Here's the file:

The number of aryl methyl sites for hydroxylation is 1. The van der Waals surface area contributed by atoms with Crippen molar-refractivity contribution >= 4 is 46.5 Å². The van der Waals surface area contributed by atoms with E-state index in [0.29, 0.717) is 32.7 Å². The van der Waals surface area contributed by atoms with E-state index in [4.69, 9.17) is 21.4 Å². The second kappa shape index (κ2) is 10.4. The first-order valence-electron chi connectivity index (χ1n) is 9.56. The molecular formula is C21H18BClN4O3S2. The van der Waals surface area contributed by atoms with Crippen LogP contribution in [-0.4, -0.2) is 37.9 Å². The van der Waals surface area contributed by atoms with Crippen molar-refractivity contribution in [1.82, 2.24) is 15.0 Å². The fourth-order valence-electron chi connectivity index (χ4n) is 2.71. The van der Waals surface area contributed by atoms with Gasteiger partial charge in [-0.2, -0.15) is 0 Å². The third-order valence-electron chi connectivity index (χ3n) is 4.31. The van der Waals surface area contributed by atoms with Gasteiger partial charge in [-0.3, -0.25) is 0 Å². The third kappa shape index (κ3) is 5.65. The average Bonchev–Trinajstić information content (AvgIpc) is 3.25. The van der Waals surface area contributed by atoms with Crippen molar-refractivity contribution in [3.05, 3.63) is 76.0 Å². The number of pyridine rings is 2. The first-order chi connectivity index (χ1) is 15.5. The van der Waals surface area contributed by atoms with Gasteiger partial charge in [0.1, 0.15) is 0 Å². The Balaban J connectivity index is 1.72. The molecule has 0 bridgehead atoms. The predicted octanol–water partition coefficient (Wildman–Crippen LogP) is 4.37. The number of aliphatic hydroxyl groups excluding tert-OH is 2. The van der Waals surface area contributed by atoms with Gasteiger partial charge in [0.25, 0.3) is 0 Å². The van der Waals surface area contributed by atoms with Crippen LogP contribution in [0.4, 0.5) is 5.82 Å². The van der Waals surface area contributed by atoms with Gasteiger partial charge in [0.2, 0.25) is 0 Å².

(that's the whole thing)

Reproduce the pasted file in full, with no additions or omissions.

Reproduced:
The number of aryl methyl sites for hydroxylation is 1. The van der Waals surface area contributed by atoms with Crippen molar-refractivity contribution >= 4 is 46.5 Å². The van der Waals surface area contributed by atoms with E-state index in [0.29, 0.717) is 32.7 Å². The van der Waals surface area contributed by atoms with E-state index in [4.69, 9.17) is 21.4 Å². The second kappa shape index (κ2) is 10.4. The first-order valence-electron chi connectivity index (χ1n) is 9.56. The molecular formula is C21H18BClN4O3S2. The van der Waals surface area contributed by atoms with Crippen LogP contribution in [-0.4, -0.2) is 37.9 Å². The van der Waals surface area contributed by atoms with Crippen molar-refractivity contribution in [1.82, 2.24) is 15.0 Å². The fourth-order valence-electron chi connectivity index (χ4n) is 2.71. The van der Waals surface area contributed by atoms with Gasteiger partial charge in [-0.2, -0.15) is 0 Å². The third-order valence-electron chi connectivity index (χ3n) is 4.31. The van der Waals surface area contributed by atoms with Gasteiger partial charge in [-0.3, -0.25) is 0 Å². The third kappa shape index (κ3) is 5.65. The average Bonchev–Trinajstić information content (AvgIpc) is 3.25. The van der Waals surface area contributed by atoms with Crippen molar-refractivity contribution in [3.05, 3.63) is 76.0 Å². The number of pyridine rings is 2. The first-order chi connectivity index (χ1) is 15.5. The van der Waals surface area contributed by atoms with Gasteiger partial charge in [0.1, 0.15) is 0 Å². The Balaban J connectivity index is 1.72. The molecule has 0 bridgehead atoms. The predicted octanol–water partition coefficient (Wildman–Crippen LogP) is 4.37. The number of aliphatic hydroxyl groups excluding tert-OH is 2. The van der Waals surface area contributed by atoms with Gasteiger partial charge in [0.25, 0.3) is 0 Å². The van der Waals surface area contributed by atoms with Crippen LogP contribution in [0.4, 0.5) is 5.82 Å². The van der Waals surface area contributed by atoms with Gasteiger partial charge in [0.2, 0.25) is 0 Å².